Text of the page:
These tools have affected the everyday work of technical communicators by slowly but surely incorporating technical editorial and illustration responsibilities into the scope of work over the past several decades, resulting in a small percentage of technical communicators describing themselves primarily as editors (3.5%), a larger percentage as writers (24.6%), and the largest percentage (36.9%) describing themselves as writers/editors (Carliner and Chen, 2018).


Generative AI could bring even greater changes as it could lead to the system generating parts or all, of certain types of information as it has been doing for at least a decade in other areas of professional communication. For example, the co-pilots (AI tools) in Microsoft Word and PowerPoint suggest that they can assist or prepare first drafts, addressing blank screen syndrome.

More broadly, AI can handle routine writing tasks. Bloomberg has used system-generated headings since 2013 and system-generated earnings reports since 2018. Sports Illustrated and the news chain Gannett have used AI to generate sports summaries for several years (Tyrangiel, 2023). The types of information that seem ripe for this approach involve material that comes from existing sources (like product specifications or the Internet) and follows a particular format or template in presentation.

AI also affects delivery of information. The transition from printed to online information in the 1980s through 2000s also saw a transition from linear multi-page manuals to shorter topics that users can easily find and browse. Based on the tracking of user performance in applications that is facilitated by standards like the Experience API (which can assess skills), intelligent tools will not only track what users can perform but also can suggest which assistance and training they might need and when they might need it.

AI can assist managers with hiring technical communicators. Automated Tracking Systems help employers identify qualified applicants from their existing pools of applications (not just for a current opening but also past ones). “Scrubbers” that go through social media can also find potentially qualified applicants to recruit. Some organizations conduct screening interviews with automated tools that pose questions to applicants and make recordings, which AI tools analyze to choose finalists.


In addition to affecting the work of technical communicators as described here, AI will increasingly require that technical communicators build familiarity with the subject matter about which they write. That seems paradoxical because AI can summarize source documents, speeding up advance research, and later, generate text. But human technical communicators and their employers will remain liable for the content and, as has been demonstrated in some recent situations—such as that of a time-pressed attorney who submitted court briefs generated by ChatGPT that referred to non-existent precedents—AI tends to make up facts (called hallucination) (Cerulla, 2023). And as that attorney was sanctioned by the court, so technical communicators could find themselves liable for inaccurate information in their documents.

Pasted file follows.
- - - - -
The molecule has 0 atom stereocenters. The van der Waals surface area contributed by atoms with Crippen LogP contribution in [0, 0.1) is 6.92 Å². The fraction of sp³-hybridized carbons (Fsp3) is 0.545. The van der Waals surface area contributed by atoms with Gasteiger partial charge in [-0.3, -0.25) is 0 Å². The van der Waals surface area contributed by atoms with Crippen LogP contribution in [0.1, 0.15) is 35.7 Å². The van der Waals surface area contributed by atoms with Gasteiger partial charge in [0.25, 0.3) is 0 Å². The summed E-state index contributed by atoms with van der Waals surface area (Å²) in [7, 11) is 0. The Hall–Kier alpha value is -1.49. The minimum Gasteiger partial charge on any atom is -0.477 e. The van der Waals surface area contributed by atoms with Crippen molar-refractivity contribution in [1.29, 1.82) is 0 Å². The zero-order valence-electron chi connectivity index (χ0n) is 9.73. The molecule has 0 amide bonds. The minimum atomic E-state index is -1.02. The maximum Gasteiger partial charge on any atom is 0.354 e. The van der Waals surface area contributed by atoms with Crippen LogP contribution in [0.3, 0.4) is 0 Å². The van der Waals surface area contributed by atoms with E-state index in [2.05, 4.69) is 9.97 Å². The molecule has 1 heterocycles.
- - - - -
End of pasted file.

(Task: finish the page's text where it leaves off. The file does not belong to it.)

What This Means to Technical Communicators

Although ChatGPT seems to have flashed onto the scene, if the past is any guide, the impact of AI is likely to be incremental: AI affecting a product or process about which we write; one or two job responsibilities adjusted at a time with the introduction of one or two new capabilities aided by AI in the tools we use to perform our jobs. The rest of this issue of Intercom explores some specific applications of AI technology to our work.


Carliner, Saul, and Chen, Yuan. “What Technical Communicators Do.” Intercom 65, no. 8 (2018): 13-16.

Cerulla, Megan. “A Lawyer Used ChatGPT to Prepare a Court Filing. It Went Horribly Awry.” CBSNews.com, May 29, 2023. Accessed January 14, 2024. https://www.cbsnews.com/news/lawyer-chatgpt-court-filing-avianca/.

Roy, Abhirup., and White, Joseph. “At CES, Legacy Automakers Scramble to Keep Up in AI Arms Race.” The Globe and Mail, January 12, 2024. Accessed January 13, 2024. https://www.theglobeandmail.com/drive/article-at-ces-legacy-automakers-scramble-to-keep-up-in-ai-arms-race/.

Tyrangiel, Josh. “What Sports Illustrated’s BotGate Really Means for Journalism.” Washington Post, December 1, 2023. Accessed December 10, 2023. https://www.washingtonpost.com/opinions/2023/12/01/ai-sports-illustrated-bot-journalism/.

Saul Carliner is a Professor of Educational Technology at Concordia University in Montreal. He is Fellow and past president of STC. Contact: saulcarliner@hotmail.com

Samira Karim is an IT professional and a PhD student in Education at Concordia University in Montreal. Her research focuses on studying content curation and AI. Contact: samira.karim@mail.concordia.ca